Ride on the trail of a good book

By Roger Moroney of Hawke's Bay Today -
About $100 million has been invested in cycle-trail construction over the past three years. Photo / NZ Herald
About $100 million has been invested in cycle-trail construction over the past three years. Photo / NZ Herald

They may live in Wellington but there were never any doubts about where the Kennett brothers would launch their latest book - about the best spots to enjoy a cycling holiday in New Zealand.

"Hawke's Bay because it has the perfect trails - wide and smooth, and cafes ... you got to have cafes," Jonathan Kennett, who has co-authored Classic New Zealand Cycle Trails, said.

So there was no question about it, and as he explained, he and his two brothers and their wives and children would be heading for the Bay and the book launch which would take place at the Havelock North Function Centre tomorrow at 5.30pm.

"Ten of us in a van and with our bikes," he said, effectively adding that spending time in the Bay without turning a pedal was unthinkable.

Hawke's Bay had steered the way in terms of creating cycle trails which were accessible to all ages, all generations, he said.

"You got under way 10 years ago with your pathways - before the New Zealand cycle trails came along."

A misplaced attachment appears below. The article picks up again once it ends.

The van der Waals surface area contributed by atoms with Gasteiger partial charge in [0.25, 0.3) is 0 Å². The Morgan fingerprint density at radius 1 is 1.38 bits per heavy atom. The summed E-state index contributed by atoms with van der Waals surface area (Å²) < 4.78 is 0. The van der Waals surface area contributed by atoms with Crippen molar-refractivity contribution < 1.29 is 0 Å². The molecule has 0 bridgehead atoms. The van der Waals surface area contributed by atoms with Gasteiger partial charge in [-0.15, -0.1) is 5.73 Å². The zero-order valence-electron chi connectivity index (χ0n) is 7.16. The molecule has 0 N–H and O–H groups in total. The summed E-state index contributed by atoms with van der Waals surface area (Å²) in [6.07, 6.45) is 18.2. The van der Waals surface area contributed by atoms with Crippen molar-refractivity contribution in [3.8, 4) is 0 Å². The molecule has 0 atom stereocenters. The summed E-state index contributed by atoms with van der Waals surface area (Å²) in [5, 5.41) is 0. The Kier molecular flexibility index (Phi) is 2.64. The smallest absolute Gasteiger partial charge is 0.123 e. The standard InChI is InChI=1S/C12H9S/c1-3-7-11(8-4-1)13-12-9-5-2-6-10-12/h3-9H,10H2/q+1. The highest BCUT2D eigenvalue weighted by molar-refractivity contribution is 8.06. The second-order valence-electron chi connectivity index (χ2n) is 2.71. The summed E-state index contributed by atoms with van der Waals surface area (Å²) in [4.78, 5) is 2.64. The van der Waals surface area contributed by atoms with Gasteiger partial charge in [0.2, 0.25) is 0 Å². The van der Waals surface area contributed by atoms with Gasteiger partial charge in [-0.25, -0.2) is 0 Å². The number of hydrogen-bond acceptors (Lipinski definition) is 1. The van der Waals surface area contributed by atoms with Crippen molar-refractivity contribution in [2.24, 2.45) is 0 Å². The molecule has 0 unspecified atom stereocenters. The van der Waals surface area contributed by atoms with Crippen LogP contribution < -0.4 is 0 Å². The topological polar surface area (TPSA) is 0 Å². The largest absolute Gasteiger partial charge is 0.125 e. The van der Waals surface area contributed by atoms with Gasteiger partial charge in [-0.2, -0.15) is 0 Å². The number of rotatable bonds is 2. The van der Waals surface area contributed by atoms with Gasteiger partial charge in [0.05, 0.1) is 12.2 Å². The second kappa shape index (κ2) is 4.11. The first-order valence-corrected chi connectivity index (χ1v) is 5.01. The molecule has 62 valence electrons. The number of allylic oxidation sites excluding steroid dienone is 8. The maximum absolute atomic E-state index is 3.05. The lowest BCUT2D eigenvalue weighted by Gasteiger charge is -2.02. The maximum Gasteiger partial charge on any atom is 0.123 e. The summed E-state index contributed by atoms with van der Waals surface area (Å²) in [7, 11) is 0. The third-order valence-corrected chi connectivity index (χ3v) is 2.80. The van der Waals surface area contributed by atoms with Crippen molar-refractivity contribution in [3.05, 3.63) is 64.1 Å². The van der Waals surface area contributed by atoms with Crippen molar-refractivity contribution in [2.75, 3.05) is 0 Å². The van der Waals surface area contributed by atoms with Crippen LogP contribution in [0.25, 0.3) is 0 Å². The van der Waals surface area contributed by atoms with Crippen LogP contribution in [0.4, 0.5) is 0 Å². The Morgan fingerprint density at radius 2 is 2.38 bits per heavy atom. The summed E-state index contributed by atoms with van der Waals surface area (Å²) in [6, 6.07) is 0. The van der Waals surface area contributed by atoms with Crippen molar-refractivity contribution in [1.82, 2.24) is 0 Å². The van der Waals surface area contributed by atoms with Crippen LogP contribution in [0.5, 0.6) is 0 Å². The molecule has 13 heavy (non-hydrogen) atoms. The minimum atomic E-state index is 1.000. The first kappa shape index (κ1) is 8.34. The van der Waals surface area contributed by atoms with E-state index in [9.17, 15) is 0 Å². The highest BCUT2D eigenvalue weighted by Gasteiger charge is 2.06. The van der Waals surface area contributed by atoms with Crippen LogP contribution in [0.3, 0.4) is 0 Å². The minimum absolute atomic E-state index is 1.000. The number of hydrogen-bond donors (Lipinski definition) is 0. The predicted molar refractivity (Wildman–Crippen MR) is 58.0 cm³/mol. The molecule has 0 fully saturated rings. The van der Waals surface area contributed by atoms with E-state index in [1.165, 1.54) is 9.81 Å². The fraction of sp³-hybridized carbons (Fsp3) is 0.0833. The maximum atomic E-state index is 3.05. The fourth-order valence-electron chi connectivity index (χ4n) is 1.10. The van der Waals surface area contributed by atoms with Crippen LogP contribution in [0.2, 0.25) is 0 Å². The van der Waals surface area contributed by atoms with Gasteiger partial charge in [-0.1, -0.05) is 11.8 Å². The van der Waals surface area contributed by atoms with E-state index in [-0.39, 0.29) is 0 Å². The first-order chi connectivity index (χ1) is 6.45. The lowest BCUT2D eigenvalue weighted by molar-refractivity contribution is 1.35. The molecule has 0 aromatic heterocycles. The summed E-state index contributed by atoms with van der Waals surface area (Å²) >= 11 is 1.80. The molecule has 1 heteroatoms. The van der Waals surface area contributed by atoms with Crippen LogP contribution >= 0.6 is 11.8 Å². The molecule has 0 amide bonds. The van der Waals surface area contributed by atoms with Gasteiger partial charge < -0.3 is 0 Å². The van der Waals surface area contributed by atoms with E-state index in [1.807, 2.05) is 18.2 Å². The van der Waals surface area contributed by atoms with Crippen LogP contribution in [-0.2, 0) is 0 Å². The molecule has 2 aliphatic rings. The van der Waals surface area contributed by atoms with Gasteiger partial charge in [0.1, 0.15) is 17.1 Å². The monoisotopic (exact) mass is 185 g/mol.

He paid tribute to the foresight of the Napier City Council and The Hawke's Bay Regional Council in pedalling ahead with sourcing and creating funding for what had become "remarkable" cycle trails.

"Hawke's Bay is now reaping the benefit of that decade of investment," he said, adding that more people were now planning and embarking on holidays on which they could ride their bikes.

"There are two regions leading the country and they are the Otago Central Rail Trails, although they take time to get to, and then there is Hawke's Bay."

He said people had told him that in recent years, during their visits to the Bay, they had got used to seeing large numbers of people out and about cycling.

"It's just a part of normal life there."

He predicted it would continue to grow as baby boomers took to the cycle trails in pursuit of health and fitness, and people who had grown up with the mountain-biking craze when it hit in the early 90s were now returning to the saddle - for more recreational and relaxed cycling.

It was also a fun activity they could participate in with their growing children.

About $100 million had been invested in cycle-trail construction over the past three years.

The Bay's cycle trails, given their width and smoothness, suited the youngest and the oldest, and were easy to access and meandered gently across scenic landscapes, Mr Kennett said.

"Pretty-well perfect. I've been up there twice already this year and we went three times last year."

For the book, with his brothers Paul and Simon, he rode trails from Kaitaia to Bluff, and Hawke's Bay threw up seven of the listed 46 trails.

Among them were the Puketapu Loop, the Water Ride, the Coastal Ride, the Tukituki Loop and the new Wineries Ride.

"This is the first complete guide to the official New Zealand cycle trails," Mr Kennett said.

"And Hawke's Bay is leading the way."

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